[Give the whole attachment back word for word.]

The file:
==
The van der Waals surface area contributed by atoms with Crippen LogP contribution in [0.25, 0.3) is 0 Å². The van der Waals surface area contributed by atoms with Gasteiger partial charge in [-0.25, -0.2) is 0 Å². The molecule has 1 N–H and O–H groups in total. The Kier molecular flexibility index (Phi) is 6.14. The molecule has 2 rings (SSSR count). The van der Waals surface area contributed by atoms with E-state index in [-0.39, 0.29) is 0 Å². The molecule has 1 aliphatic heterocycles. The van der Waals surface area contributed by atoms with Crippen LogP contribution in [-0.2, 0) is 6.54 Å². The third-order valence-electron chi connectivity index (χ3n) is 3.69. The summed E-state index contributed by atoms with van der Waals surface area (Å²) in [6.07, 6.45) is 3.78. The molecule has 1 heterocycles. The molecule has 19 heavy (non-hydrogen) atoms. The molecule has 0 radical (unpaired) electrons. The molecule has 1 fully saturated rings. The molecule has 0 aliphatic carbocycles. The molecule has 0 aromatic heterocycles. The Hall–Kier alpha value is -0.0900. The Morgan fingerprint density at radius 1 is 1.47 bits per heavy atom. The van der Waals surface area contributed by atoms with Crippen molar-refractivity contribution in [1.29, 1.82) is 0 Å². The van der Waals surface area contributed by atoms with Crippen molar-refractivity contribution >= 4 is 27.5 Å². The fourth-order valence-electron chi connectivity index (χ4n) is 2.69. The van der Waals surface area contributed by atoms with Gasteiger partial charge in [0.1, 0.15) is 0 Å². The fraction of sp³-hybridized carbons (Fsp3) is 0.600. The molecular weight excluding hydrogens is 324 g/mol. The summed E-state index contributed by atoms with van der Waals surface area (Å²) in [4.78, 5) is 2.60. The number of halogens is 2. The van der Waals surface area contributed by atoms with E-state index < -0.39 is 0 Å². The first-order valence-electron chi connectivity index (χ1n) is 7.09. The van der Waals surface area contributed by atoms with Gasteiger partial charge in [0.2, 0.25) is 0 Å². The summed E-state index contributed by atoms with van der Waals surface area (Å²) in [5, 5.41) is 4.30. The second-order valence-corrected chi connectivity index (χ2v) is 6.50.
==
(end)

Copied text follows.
The van der Waals surface area contributed by atoms with Crippen LogP contribution in [0.25, 0.3) is 0 Å². The van der Waals surface area contributed by atoms with Gasteiger partial charge in [-0.25, -0.2) is 0 Å². The molecule has 1 N–H and O–H groups in total. The Kier molecular flexibility index (Phi) is 6.14. The molecule has 2 rings (SSSR count). The van der Waals surface area contributed by atoms with E-state index in [-0.39, 0.29) is 0 Å². The molecule has 1 aliphatic heterocycles. The van der Waals surface area contributed by atoms with Crippen LogP contribution in [-0.2, 0) is 6.54 Å². The third-order valence-electron chi connectivity index (χ3n) is 3.69. The summed E-state index contributed by atoms with van der Waals surface area (Å²) in [6.07, 6.45) is 3.78. The molecule has 1 heterocycles. The molecule has 19 heavy (non-hydrogen) atoms. The molecule has 0 radical (unpaired) electrons. The molecule has 1 fully saturated rings. The molecule has 0 aliphatic carbocycles. The molecule has 0 aromatic heterocycles. The Hall–Kier alpha value is -0.0900. The Morgan fingerprint density at radius 1 is 1.47 bits per heavy atom. The van der Waals surface area contributed by atoms with Crippen molar-refractivity contribution in [1.29, 1.82) is 0 Å². The van der Waals surface area contributed by atoms with Crippen molar-refractivity contribution >= 4 is 27.5 Å². The fourth-order valence-electron chi connectivity index (χ4n) is 2.69. The van der Waals surface area contributed by atoms with Gasteiger partial charge in [0.1, 0.15) is 0 Å². The fraction of sp³-hybridized carbons (Fsp3) is 0.600. The molecular weight excluding hydrogens is 324 g/mol. The summed E-state index contributed by atoms with van der Waals surface area (Å²) in [4.78, 5) is 2.60. The number of halogens is 2. The van der Waals surface area contributed by atoms with E-state index < -0.39 is 0 Å². The first-order valence-electron chi connectivity index (χ1n) is 7.09. The van der Waals surface area contributed by atoms with Gasteiger partial charge in [0.2, 0.25) is 0 Å². The summed E-state index contributed by atoms with van der Waals surface area (Å²) in [5, 5.41) is 4.30. The second-order valence-corrected chi connectivity index (χ2v) is 6.50.